Third period, right before lunch (which I wouldn’t be participating in), biology class: it had been roughly a week-and-a-half since the last time I’d eaten anything. We were, rather appropriately, learning about blood pressure. Dizziness took me over like a blitzkrieg. My heart started pounding violently like a tribal drum in my head and I was getting more hot flashes per minute than a menopausal woman. I felt like sickness personified. To the friend beside me I whispered, “I feel sick,” and the next thing I knew, everyone was in a panic. I couldn’t understand what had happened. All I knew was I was now on the floor, in my friend’s arms, and the teacher was coming at me asking, “Does anyone know if he took anything?” I hadn’t taken anything. I had done this to myself, but I hadn’t. Someone ran to call the ambulance while I was wrapped up in blankets and given something to drink. Apparently my face had gone black – lack of oxygen – and I felt terribly guilty about interrupting class in this fashion. My mother and the paramedics arrived around the same time. They took my blood pressure; I guess I could’ve died. Naturally, after an IV was inserted (rather roughly) into the back of my hand, I was rushed to the hospital. At the hospital, the doctor was Russian or Polish or something and very hard to understand. He asked if I ate and I assured him I did. I did, after all, eat occasionally. I said I didn’t eat breakfast and that it was right before lunch – omitting the fact that I wasn’t going to have one. He proceeded to tell me food is important for a person because it’s like fuel for a car. As if I didn’t know this already, as if I wasn’t seventeen. Then he discussed my depression. He asked what reasons I had to be depressed, said I couldn’t just be, and then concluded that it was the winter blues, despite it being May.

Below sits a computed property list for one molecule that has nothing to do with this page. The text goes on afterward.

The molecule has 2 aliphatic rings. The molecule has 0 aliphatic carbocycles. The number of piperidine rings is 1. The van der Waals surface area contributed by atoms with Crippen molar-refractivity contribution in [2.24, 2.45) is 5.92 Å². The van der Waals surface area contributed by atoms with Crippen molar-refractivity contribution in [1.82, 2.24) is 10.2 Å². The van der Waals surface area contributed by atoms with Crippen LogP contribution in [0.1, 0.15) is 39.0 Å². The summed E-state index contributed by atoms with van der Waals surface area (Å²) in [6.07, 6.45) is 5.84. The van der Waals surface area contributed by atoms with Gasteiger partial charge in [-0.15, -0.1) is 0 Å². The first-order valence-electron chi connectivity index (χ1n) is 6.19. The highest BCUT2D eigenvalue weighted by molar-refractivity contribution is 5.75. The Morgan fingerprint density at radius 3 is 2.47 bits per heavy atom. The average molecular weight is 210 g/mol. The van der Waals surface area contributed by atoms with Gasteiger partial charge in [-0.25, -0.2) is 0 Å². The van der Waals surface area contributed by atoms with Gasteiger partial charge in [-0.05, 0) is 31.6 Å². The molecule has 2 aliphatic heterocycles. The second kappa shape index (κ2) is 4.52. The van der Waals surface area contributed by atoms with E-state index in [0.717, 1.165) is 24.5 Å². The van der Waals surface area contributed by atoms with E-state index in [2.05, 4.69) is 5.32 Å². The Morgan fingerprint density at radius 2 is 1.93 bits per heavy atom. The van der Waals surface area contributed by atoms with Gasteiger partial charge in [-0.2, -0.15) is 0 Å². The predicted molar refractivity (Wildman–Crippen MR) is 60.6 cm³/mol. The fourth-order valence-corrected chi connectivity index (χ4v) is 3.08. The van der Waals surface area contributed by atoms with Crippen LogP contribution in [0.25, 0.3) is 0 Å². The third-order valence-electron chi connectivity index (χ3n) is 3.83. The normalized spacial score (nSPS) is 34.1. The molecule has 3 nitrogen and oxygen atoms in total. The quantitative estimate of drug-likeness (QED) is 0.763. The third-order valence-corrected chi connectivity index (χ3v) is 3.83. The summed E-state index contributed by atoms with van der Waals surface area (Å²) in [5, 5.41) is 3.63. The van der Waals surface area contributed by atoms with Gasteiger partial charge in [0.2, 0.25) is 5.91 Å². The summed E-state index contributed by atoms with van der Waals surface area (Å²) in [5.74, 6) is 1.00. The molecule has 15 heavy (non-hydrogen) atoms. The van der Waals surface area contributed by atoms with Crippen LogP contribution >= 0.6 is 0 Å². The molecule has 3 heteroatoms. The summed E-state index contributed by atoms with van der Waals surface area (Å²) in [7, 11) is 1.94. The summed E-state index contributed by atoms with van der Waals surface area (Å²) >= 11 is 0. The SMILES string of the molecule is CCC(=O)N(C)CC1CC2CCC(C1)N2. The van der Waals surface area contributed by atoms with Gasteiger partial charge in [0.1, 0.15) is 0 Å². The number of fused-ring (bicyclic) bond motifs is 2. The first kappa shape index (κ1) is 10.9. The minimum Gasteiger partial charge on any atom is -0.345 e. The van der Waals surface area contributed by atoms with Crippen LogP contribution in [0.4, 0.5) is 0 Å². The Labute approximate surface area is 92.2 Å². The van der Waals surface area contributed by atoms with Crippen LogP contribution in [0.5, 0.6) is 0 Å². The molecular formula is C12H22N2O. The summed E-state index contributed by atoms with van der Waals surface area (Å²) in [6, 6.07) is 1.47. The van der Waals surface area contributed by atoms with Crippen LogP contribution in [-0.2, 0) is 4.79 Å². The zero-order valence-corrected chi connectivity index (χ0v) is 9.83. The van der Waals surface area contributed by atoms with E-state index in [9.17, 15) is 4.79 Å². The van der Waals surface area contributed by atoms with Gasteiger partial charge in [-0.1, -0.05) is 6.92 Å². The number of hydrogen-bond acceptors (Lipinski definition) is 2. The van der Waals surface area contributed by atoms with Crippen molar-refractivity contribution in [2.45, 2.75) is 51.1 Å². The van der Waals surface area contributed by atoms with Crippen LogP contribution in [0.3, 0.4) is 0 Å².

Following this episode, my mother became more vigilant about my eating. It became increasingly harder to hide the fact that I wasn’t having enough food. This upset me because I was sure I was now becoming obese; if only my thighs weren’t so huge. Eventually, I picked up smoking for two reasons: 1) I had heard that smoking helped you lose weight and cut back hunger pains, and 2) smoking cut back stress and I was in constant state of stress. That year, I cut back eating as much as I possibly could. I was out of the house a lot more than usual (new friends and work and all that), so it was fairly easy. Still, my friends made sure I ate at least something. My mother moved away the following summer and I moved into a new house, which meant restriction was on the rise. I would go days without eating, and then make sure I ate something just so I wouldn’t pass out. My hunger sense really began to cut out; I could go three days without eating or drinking anything before actually feeling the hunger. I would smoke pot to make me less anxious about eating – it worked. And still, my thighs were those of a monster.